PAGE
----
February 1, 2007
By Alton K. Marsh
One day soon — say, in 24 to 36 months — you'll ride into suborbital space in a Learjet. True or false?
Calvin Burgess knows your answer because he is building the modified Learjet in his hangar at Guthrie, Oklahoma, under contract to Rocketplane Kistler, an Oklahoma City-based firm. The front end of the delta-wing Learjet will carry a pilot and three passengers — wait, passengers implies commercial service; make it three humanoids — while the cabin carries liquid oxygen and RP1 kerosene. The jet climbs from an Oklahoma spaceport to 18,000 feet using conventional jet engines and lights from a customized 36,000-pound-thrust engine used in the Atlas rocket program. Tickets are $250,000 each.
How, you might ask, did Calvin Burgess get into the rocket-jet business, or jet-rocket in this case? Bombardier recommended him to Rocketplane. Bombardier, the Canadian parent company of Learjet, has seen the modified 480-knot Learjet 25 built by his Spirit Wing Aviation company. A Bombardier test pilot told him in September 2006 that Burgess has "tamed the beast," a compliment of which he is justly proud.
This Canadian-born entrepreneur began his career constructing office buildings and privately operated prisons. The profits from that allowed him to invest and direct a farm development project in Kenya.... OK, we're moving fast, but that's because there isn't room here for more than a couple of the highlights of Burgess' activities. Did I mention he owns a Douglas A-26 Invader bomber with two 2,000-horsepower engines that is converted for executive travel?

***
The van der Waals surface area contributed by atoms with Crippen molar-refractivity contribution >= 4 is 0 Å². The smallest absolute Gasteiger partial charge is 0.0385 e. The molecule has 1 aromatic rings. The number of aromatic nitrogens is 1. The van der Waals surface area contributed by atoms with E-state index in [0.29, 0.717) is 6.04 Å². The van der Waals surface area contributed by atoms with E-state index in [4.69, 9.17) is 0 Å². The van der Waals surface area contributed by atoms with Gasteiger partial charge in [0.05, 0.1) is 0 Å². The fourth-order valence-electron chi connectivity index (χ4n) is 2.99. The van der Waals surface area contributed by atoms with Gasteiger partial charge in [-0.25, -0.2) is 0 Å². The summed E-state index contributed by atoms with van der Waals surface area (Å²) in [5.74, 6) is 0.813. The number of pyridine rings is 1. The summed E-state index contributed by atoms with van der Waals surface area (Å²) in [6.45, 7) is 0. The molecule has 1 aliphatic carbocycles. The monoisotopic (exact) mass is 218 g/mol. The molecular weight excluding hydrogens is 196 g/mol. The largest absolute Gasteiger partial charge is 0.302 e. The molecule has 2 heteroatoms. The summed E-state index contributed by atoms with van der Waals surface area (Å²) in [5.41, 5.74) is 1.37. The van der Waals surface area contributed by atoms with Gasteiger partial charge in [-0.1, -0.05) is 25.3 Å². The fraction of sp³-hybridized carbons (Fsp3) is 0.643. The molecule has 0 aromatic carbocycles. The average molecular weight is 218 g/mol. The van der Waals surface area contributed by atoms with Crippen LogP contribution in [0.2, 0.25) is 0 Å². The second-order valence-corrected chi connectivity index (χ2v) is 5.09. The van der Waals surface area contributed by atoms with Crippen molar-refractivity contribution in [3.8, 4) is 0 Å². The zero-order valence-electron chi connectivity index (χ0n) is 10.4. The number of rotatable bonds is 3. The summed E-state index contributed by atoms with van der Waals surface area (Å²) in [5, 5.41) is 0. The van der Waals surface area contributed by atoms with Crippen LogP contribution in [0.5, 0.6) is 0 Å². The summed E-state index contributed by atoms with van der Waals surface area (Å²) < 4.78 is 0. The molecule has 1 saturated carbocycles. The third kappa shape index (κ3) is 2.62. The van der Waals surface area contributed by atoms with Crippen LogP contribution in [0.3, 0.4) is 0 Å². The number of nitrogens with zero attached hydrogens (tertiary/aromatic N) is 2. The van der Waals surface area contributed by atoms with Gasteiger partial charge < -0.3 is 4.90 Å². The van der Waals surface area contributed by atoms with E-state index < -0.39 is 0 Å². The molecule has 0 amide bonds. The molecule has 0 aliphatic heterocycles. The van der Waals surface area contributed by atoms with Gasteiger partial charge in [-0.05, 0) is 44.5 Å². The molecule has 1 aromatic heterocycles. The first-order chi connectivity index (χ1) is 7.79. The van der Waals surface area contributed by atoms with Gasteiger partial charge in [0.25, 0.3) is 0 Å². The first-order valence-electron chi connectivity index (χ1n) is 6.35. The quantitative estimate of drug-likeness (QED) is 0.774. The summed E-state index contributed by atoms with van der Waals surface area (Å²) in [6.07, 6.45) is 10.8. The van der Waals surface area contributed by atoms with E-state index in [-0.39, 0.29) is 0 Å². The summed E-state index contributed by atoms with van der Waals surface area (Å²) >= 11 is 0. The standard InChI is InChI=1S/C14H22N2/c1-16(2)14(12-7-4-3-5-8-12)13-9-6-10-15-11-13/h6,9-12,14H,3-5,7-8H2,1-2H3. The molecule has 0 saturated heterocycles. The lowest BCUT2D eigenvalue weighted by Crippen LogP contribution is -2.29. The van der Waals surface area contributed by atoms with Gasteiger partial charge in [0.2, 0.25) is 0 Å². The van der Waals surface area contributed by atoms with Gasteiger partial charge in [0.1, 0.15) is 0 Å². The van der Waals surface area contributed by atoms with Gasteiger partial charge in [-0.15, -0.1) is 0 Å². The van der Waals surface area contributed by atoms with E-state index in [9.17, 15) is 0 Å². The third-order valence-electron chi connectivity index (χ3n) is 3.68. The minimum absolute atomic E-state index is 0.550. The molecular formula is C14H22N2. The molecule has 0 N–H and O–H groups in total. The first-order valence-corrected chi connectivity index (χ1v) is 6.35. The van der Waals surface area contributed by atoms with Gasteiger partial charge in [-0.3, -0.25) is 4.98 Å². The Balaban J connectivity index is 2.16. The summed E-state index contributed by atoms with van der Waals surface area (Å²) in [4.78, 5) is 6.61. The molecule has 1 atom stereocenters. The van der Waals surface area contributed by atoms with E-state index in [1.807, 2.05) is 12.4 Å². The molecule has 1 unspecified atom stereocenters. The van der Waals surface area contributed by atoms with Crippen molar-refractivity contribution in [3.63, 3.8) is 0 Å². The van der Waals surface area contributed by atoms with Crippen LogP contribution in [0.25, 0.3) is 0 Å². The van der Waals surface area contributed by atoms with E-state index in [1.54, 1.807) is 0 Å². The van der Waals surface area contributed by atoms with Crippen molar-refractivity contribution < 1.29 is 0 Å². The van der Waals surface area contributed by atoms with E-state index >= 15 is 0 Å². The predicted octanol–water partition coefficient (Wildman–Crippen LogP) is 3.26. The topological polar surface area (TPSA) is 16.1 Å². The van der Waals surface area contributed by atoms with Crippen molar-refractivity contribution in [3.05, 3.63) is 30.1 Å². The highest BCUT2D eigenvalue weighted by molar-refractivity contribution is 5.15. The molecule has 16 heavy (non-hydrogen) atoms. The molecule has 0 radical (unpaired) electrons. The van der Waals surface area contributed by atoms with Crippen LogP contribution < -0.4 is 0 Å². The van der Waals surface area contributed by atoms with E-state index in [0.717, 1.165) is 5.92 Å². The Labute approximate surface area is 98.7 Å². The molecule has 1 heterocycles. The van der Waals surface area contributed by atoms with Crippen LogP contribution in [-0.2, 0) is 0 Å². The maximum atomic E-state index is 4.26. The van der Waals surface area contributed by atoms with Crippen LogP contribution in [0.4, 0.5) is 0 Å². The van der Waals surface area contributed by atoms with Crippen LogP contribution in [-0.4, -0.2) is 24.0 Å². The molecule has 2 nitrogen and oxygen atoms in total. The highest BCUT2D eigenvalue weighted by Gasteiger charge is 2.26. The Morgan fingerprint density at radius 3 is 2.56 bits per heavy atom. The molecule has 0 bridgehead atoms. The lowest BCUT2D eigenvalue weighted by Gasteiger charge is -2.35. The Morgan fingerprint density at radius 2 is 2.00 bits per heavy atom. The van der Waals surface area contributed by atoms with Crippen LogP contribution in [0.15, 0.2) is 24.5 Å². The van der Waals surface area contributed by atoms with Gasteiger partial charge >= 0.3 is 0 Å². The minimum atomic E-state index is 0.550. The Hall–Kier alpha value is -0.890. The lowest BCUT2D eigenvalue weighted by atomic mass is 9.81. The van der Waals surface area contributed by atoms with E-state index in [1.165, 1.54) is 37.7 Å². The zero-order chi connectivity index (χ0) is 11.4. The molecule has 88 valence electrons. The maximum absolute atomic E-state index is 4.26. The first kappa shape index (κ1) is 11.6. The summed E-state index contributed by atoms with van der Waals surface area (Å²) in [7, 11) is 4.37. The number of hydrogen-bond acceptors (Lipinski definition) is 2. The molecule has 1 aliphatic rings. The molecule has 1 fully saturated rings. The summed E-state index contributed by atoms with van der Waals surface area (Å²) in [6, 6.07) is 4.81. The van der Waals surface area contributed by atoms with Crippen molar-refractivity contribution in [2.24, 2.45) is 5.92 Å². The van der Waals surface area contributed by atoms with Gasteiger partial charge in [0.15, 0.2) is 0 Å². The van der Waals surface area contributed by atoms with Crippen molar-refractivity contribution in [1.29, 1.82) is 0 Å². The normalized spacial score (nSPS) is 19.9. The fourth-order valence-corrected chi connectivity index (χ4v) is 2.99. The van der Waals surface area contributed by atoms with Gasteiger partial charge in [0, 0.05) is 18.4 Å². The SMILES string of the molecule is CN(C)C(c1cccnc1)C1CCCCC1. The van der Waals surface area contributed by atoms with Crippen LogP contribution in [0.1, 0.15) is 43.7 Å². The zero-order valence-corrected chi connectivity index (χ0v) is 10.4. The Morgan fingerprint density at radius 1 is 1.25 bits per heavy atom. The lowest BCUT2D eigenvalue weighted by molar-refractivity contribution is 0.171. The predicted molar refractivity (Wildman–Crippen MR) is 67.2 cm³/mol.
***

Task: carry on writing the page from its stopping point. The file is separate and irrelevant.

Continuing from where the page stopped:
Burgess got out of the prison-building business, and a friend trying to help the people of Kenya asked him to invest in the country. So on Christmas Day 1999, Burgess was standing on the fields of a troubled government farm project trying to imagine how to reroute the Yala River in western Kenya. During the rainy season, it doubles in size to 120 feet wide and 14 feet deep and was making a swamp out of the farm. He took over the project and split the river, making it run half to the east and half to the west around the farm. It will be 17,000 acres when done and is already producing rice. Soon it also will be a fish farm and an agriculture training camp for 1,000 youth.
Many pilots have remarkable aviation achievements, but none so far has rerouted a river in western Kenya.
AOPA Pilot Senior Editor Alton Marsh has been a pilot since 1970 and has an airline transport pilot certificate and instrument and multiengine flight instructor certificates, aerobatic training, and a commercial seaplane certificate.
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